In this lesson, you will learn about the important factors to consider when choosing an entity type for a business. Specifically, this lesson will cover:
- Purpose of Businesses
- Entity Choice
- Types of Businesses
1. Purpose of Businesses
At its most fundamental level, a business exists to make a profit for its owners. In a capitalist market-driven economy, a business that fails to make a profit ultimately ceases to exist, overtaken by creditors and competitors. The need to make a profit is one truism that binds all businesses together, but beyond that, it’s hard to draw generalizations about business operations.
The world of business is as varied as human experience itself, ranging from the neighborhood kids who shovel snow in the winter and sell lemonade in the summer, to the neighborhood pizza restaurant, to the small factory on the outskirts of town making machine tools, to the multinational corporation with hundreds of thousands of employees scattered throughout the globe.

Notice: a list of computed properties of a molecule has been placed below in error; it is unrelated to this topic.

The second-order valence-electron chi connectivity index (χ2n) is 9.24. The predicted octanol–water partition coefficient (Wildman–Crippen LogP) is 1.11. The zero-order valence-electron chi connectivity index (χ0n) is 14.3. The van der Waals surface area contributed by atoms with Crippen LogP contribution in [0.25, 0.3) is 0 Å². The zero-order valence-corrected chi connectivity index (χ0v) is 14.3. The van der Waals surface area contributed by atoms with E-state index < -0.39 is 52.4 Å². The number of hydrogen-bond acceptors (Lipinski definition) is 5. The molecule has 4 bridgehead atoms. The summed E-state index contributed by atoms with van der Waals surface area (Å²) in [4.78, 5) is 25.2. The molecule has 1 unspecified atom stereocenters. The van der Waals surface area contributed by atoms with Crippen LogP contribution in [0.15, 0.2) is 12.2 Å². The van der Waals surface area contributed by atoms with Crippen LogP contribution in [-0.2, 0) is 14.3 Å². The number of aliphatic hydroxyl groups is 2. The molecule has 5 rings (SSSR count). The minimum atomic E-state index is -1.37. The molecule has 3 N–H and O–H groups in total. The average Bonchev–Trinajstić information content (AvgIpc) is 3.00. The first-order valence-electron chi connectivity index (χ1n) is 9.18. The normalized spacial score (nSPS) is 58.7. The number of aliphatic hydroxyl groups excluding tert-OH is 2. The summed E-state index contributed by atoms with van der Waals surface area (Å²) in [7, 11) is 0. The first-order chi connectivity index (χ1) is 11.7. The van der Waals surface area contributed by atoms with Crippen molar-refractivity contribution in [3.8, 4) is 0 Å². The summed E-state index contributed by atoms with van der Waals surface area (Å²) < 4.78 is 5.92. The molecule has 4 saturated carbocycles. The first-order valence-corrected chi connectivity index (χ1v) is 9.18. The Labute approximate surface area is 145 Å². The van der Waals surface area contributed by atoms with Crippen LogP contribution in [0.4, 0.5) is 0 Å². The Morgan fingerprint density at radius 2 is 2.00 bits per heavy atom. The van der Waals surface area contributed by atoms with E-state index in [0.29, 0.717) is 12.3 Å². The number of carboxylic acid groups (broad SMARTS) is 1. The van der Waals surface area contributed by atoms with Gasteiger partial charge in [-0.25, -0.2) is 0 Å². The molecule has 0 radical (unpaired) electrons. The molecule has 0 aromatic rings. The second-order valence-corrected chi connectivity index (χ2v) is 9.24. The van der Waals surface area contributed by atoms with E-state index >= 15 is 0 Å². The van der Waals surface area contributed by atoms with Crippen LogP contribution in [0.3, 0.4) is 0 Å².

Some businesses make things in factories (manufacturers), some businesses sell things that other businesses make (retailers or franchisees), and some businesses exist to help both the makers and sellers make and sell better (business consultants). Some businesses don’t make things at all, and instead profit by selling their services (think of an accounting or law firm, a house painting company, or a hotel) or by lending money at a higher rate of interest than it can borrow.
- A business that is chartered by state law and requires a uniform structure such as shareholders who elect a board of directors who then elect officers. Regular meetings of record are required. The owners of a corporation (shareholders) are not liable for the business. Only the corporation itself is liable for the business’s debts and judgments.
2. Entity Choice
With this breadth and diversity, it’s not surprising that there is no “one size fits all” approach to choosing a business organization.
When choosing which form of entity is best, business professionals must consider several factors:
- They have to consider how much it costs to create the entity and how hard it is to create. Some entities are easy to create, while others are more complicated and have ongoing maintenance requirements that are important to consider.
- They have to consider how easy it is for the business to continue if the founder dies, decides to retire, or decides to enter a new business altogether.